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TRIPLE NEGATIVE BREAST CANCER. CURRENT THERAPEUTIC OPTIONS IN THE NEOADJUVANT SETTING
At present, breast cancer (BC) has the highest incidence among the most common forms of cancer in women, almost one million women being diagnosed annually worldwide. However, in recent years BC has registered a low mortality rate mainly in developed, high-income countries. The triple negative breast cancer (TNBC) is a subtype of BC which is characterized by the absence of protein expression of the two hormone receptors-estrogen (ER) and progesterone (PgR) after immunohistochemistry (IHC) analysis and the lack of overexpression of the human epidermal growth factor receptor 2 (HER2) after IHC or in situ fluorescence hybridization technique. More than 170,000 of women are currently diagnosed with TNBC (ER–/PR–/HER2) representing 12-20% of all BC. TNBCs are recognized to have a poor prognosis which translates into a relative low disease-free survival rate for women who receive either neoadjuvant or adjuvant chemotherapy as well as a low progression-free survival rate for women who develop distant metastases. Furthermore, biologically, they are much more aggressive than the other types of BC and, owing to their triple “negativity”, a targeted therapy with anti-hormon agents or transtuzumab (anti HER2) cannot be utilized. The aim of this paper is to make a review of the current scientific evidence with regard to the new chemotherapeutic agents used in the neoadjuvant setting as well as the role of surgical treatment in women diagnosed with TNBC.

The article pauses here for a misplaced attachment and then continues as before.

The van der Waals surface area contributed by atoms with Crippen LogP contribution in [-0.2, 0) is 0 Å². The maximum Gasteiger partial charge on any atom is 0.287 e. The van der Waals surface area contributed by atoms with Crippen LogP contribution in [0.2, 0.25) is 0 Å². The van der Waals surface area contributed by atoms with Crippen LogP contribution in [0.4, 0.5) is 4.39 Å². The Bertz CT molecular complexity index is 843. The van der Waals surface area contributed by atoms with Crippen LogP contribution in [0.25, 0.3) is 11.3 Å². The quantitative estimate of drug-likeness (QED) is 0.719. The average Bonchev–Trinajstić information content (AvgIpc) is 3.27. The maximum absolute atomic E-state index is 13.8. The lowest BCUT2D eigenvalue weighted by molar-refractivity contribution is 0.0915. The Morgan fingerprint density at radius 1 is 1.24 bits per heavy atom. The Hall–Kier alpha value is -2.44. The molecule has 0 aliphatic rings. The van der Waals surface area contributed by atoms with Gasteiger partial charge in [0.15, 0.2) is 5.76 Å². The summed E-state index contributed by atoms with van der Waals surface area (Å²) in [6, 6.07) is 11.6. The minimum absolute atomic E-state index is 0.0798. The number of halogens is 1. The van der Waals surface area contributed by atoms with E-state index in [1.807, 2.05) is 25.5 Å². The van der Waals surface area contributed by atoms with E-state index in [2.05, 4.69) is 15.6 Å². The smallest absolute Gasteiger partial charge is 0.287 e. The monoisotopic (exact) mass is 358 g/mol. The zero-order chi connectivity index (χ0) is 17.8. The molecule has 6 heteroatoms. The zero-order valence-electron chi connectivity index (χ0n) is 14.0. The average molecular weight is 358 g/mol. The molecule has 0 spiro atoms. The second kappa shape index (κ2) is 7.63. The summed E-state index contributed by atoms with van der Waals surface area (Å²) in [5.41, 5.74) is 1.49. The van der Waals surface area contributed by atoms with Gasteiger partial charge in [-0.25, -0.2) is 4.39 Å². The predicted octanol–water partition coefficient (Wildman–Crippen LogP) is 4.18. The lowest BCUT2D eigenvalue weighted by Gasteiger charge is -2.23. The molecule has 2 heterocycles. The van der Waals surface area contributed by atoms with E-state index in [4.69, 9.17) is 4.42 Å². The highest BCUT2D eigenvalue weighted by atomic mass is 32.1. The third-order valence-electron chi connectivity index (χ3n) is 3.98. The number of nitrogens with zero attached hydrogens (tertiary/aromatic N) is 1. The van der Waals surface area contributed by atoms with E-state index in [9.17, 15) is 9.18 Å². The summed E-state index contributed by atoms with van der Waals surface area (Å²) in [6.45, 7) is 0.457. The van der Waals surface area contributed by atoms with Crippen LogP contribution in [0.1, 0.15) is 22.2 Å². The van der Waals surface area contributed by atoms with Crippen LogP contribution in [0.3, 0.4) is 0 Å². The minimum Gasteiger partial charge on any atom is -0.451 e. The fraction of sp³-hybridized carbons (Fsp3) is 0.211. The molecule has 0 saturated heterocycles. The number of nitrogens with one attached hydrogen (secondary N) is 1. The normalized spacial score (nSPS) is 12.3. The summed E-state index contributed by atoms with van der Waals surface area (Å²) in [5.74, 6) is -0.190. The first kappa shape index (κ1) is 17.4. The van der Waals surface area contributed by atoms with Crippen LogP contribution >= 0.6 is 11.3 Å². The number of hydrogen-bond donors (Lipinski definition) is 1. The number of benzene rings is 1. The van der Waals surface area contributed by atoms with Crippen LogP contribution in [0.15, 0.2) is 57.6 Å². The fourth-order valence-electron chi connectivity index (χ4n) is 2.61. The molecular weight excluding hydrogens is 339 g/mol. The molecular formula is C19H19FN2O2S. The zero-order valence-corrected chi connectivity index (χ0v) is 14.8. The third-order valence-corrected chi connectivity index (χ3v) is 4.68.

Keywords: breast cancer, triple negative, chemotherapy, neoadjuvant